Figure 4 below shows the variation in the levelised cost of hydrogen (LCOH) for the varying renewable energy (RE) to alkaline electrolyser (AE) ratio at Jamnagar, Gujarat. We plot the results for 100 per cent wind, 100 per cent solar, and an optimised solar and wind energy mix. The graph depicts an islanded system where the excess renewable electricity is curtailed. In the case of Jamnagar, the optimal energy mix is obtained for an installed capacity share of 50 per cent wind and 50 per cent solar.
We observe that the hydrogen cost first reduces with increasing RE/AE ratio, reaches an optimum point, and then increases again at higher RE/AE ratios. We also find the costs to be higher for a wind-based system. This is because, as observed in Figure 5, hydrogen storage size increases as the availability of wind (for power generation) is seasonal. Solar power is also seasonal, but its magnitude of seasonal variation is lower compared to wind. Figure 6 shows the hydrogen storage profile for the solar, wind, and hybrid configurations. The storage size corresponds to the peak point in the storage profile. We see that the storage size for a wind-based hydrogen plant is more than twice that of the solarbased system. The hybrid configuration benefits from the complementary nature of solar and wind energy. The electrolyser is powered by wind energy when the solar availability is zero at night and vice versa. Therefore, for the hybrid configuration, the hydrogen storage size is less than half of the solar-based plant.
Fig 4: Variation in the hydrogen production cost with changing RE/AE ratio in Jamnagar, Gujarat
Source: Authors’ analysis
We model the hybrid configuration based on the share of installed capacities of solar and wind systems. But such an assumption does not lead to a proportional annual energy use. The model is designed to minimise the cost of producing hydrogen. Therefore, the share of solar and wind power in the energy mix varies on an hourly basis. For the hybrid system the annual share of solar in total electricity consumption is 40 per cent and the rest is obtained from wind. Primarily, the model maximises the use of solar power because it is cheaper and its seasonal variation is low. However, since the load factor of solar power is a limiting factor, wind energy is used to provide energy during night and lean solar times.
Fig 5: Variation in the load factors of solar, wind, and hybrid systems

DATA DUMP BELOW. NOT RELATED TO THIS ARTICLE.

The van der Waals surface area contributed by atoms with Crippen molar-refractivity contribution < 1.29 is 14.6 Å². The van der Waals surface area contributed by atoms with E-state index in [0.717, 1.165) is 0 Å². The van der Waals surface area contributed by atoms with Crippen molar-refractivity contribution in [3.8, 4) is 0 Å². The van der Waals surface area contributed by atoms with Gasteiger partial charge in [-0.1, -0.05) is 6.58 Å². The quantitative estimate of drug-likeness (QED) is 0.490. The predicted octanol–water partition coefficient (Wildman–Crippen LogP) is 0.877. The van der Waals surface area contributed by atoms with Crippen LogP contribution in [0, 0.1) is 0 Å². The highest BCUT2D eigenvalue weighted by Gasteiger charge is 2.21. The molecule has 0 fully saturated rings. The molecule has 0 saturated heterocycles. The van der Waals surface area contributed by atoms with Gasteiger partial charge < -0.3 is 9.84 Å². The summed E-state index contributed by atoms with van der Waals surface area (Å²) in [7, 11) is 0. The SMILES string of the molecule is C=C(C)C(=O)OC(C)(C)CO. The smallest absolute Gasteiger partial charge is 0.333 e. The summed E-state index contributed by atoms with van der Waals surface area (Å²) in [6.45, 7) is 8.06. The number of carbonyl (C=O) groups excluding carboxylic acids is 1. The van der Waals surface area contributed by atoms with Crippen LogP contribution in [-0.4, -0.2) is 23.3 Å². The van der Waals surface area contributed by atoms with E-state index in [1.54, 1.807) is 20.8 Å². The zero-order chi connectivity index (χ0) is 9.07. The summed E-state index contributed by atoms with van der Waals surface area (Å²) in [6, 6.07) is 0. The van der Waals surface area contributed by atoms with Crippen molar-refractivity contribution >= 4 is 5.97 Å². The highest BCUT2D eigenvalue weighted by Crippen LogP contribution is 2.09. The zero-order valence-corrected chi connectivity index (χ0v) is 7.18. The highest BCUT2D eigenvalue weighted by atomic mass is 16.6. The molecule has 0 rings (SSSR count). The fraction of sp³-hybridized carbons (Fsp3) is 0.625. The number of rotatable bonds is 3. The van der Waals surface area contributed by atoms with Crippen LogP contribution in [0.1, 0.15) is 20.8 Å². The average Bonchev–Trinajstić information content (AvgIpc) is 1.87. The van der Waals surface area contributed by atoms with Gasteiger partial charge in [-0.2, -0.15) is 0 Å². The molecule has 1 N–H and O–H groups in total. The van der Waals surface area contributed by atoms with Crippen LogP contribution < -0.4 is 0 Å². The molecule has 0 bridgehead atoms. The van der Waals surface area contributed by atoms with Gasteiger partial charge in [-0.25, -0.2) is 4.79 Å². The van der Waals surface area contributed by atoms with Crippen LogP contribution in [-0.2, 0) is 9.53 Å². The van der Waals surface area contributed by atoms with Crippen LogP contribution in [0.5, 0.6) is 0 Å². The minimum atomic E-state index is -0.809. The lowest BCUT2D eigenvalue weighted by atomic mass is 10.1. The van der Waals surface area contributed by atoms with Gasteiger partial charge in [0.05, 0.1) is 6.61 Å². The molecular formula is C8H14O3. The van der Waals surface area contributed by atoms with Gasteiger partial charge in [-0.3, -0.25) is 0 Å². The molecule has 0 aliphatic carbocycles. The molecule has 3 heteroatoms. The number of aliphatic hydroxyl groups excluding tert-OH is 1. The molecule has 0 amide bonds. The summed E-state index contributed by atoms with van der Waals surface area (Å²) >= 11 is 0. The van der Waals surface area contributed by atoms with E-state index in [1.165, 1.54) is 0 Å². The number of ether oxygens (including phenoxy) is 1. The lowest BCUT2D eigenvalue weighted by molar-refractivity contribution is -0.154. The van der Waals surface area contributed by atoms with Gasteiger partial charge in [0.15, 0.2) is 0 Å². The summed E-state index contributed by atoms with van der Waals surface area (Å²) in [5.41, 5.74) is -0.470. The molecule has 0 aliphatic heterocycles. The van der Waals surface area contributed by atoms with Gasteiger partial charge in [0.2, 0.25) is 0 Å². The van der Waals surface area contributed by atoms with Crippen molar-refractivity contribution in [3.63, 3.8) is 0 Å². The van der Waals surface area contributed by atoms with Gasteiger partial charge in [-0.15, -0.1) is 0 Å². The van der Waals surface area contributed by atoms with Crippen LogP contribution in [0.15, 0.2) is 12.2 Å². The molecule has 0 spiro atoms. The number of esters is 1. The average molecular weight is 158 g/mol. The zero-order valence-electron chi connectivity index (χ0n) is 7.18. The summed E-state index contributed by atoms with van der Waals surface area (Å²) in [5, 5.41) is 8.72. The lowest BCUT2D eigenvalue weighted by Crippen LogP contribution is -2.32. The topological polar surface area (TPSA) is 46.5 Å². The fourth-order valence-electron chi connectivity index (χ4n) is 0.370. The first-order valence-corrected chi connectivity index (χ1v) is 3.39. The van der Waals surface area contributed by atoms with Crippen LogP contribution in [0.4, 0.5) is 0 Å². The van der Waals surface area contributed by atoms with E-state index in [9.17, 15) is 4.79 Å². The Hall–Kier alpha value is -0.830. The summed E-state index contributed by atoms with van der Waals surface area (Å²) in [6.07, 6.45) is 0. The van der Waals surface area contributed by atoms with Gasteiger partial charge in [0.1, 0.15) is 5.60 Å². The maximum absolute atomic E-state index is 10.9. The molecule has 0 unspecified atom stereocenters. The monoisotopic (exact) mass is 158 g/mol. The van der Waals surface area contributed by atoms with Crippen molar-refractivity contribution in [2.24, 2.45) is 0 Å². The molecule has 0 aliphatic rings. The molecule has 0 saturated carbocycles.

Source: Authors’ analysis
Fig 6: Variation in the hydrogen storage size for solar, wind, and hybrid systems
Source: Authors’ analysis
Figure 7 shows the distribution of costs for the three combinations considered in the study for Jamnagar, India. We indicate the distribution only at the optimum (minimum cost) points shown in Figure 4. As discussed earlier, the hydrogen storage cost is the maximum for the wind-based system. Since wind power is slightly expensive than solar power and also because it has higher curtailment due to seasonality, the energy costs are the highest for wind energy. Since the plant load factor (PLF) of a solar plant is less than 20 per cent, the electrolyser size increases compared to the wind-based system. Therefore, the electrolyser cost is the highest in the total cost of a solar-based system used for producing hydrogen. As expected, the cost of renewable power, electrolyser, and storage are the lowest for the hybrid configuration.
Fig 7: Distribution of the component costs for various configurations at the optimum points
Source: Authors’ analysis
In the renewable hydrogen system, as shown in Figure 8, the load factor of the electrolyser rises with an increase in the RE/AE ratio. The increased load factor decreases the electrolyser and storage size. However, the amount of curtailed electricity as a percentage of the total renewable power also increases with an increase in the RE/AE ratio. At low RE/AE ratios, the primary driver for the decrease in LCOH are the reduction in the electrolyser and storage size due to increased load factor of the electrolyser. However, beyond the optimal point, any further increase in RE/AE ratio significantly increases the curtailed power, outweighing the possible benefits of the increased load factor of the electrolyser. Therefore, the islanded system does not fully realise the benefits arising from the increased load factor of the electrolyser. The curtailed power, at the optimum point, as a percentage of the total annual generation is shown in Figure 7.
We now propose an alternative business model to further lower the hydrogen cost. In this model, we assume that the excess electricity generated by renewable energy is not curtailed but evacuated to the grid at the LCOE values. If this happens, the renewable hydrogen system would operate at a higher load factor without compromising on the hydrogen production costs. As shown in Figure 9, the increase in the load factor of the electrolyser proportionally reduces the hydrogen cost.
Figure 10 is a scatter plot of the percentage of curtailed electricity across various locations in India for the solarbased and hybrid hydrogen plants. In the plot, even though the scatter considers the temporal resolution, we differentiate them only based on the source of renewable energy. We find that for solar-based hydrogen plants, the curtailed energy is significantly higher than that in the hybrid plant. In India, there are a very few locations that have access to good solar and wind resources. Therefore, to enable a nation-wide transition to the hydrogen economy, the grid must evacuate excess electricity. Policies to support the evacuation of excess electricity is essential during the early phase of transition to the hydrogen economy.